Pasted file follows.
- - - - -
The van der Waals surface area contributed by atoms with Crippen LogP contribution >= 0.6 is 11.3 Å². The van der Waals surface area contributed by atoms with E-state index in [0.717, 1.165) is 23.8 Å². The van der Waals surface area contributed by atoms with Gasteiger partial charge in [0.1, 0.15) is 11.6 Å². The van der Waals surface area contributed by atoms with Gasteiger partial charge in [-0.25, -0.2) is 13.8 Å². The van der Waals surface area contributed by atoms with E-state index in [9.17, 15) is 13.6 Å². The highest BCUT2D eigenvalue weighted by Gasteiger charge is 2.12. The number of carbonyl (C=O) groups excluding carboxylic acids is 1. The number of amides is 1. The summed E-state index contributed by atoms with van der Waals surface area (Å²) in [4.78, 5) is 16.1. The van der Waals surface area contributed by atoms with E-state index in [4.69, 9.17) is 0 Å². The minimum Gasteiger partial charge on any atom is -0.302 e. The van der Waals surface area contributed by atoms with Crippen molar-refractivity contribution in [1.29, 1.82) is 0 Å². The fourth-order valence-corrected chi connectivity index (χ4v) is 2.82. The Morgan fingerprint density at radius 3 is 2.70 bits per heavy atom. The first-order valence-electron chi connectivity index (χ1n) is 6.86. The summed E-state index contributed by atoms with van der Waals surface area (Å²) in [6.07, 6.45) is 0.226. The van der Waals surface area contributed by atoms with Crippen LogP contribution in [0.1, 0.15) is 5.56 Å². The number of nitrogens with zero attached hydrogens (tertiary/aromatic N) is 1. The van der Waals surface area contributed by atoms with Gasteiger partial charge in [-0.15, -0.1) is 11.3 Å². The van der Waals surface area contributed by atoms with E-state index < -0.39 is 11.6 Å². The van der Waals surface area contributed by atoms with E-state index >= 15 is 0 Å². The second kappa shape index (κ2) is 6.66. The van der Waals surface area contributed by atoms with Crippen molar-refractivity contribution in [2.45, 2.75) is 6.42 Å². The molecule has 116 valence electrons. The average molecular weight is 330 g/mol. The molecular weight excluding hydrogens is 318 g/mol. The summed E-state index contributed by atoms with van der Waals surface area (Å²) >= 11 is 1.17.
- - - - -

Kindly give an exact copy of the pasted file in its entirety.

The van der Waals surface area contributed by atoms with Crippen LogP contribution >= 0.6 is 11.3 Å². The van der Waals surface area contributed by atoms with E-state index in [0.717, 1.165) is 23.8 Å². The van der Waals surface area contributed by atoms with Gasteiger partial charge in [0.1, 0.15) is 11.6 Å². The van der Waals surface area contributed by atoms with Gasteiger partial charge in [-0.25, -0.2) is 13.8 Å². The van der Waals surface area contributed by atoms with E-state index in [9.17, 15) is 13.6 Å². The highest BCUT2D eigenvalue weighted by Gasteiger charge is 2.12. The number of carbonyl (C=O) groups excluding carboxylic acids is 1. The number of amides is 1. The summed E-state index contributed by atoms with van der Waals surface area (Å²) in [4.78, 5) is 16.1. The van der Waals surface area contributed by atoms with E-state index in [4.69, 9.17) is 0 Å². The minimum Gasteiger partial charge on any atom is -0.302 e. The van der Waals surface area contributed by atoms with Crippen molar-refractivity contribution in [1.29, 1.82) is 0 Å². The fourth-order valence-corrected chi connectivity index (χ4v) is 2.82. The Morgan fingerprint density at radius 3 is 2.70 bits per heavy atom. The first-order valence-electron chi connectivity index (χ1n) is 6.86. The summed E-state index contributed by atoms with van der Waals surface area (Å²) in [6.07, 6.45) is 0.226. The van der Waals surface area contributed by atoms with Crippen LogP contribution in [0.1, 0.15) is 5.56 Å². The number of nitrogens with zero attached hydrogens (tertiary/aromatic N) is 1. The van der Waals surface area contributed by atoms with Gasteiger partial charge in [-0.15, -0.1) is 11.3 Å². The van der Waals surface area contributed by atoms with E-state index < -0.39 is 11.6 Å². The van der Waals surface area contributed by atoms with E-state index >= 15 is 0 Å². The second kappa shape index (κ2) is 6.66. The van der Waals surface area contributed by atoms with Crippen molar-refractivity contribution in [2.45, 2.75) is 6.42 Å². The molecule has 116 valence electrons. The average molecular weight is 330 g/mol. The molecular weight excluding hydrogens is 318 g/mol. The summed E-state index contributed by atoms with van der Waals surface area (Å²) >= 11 is 1.17.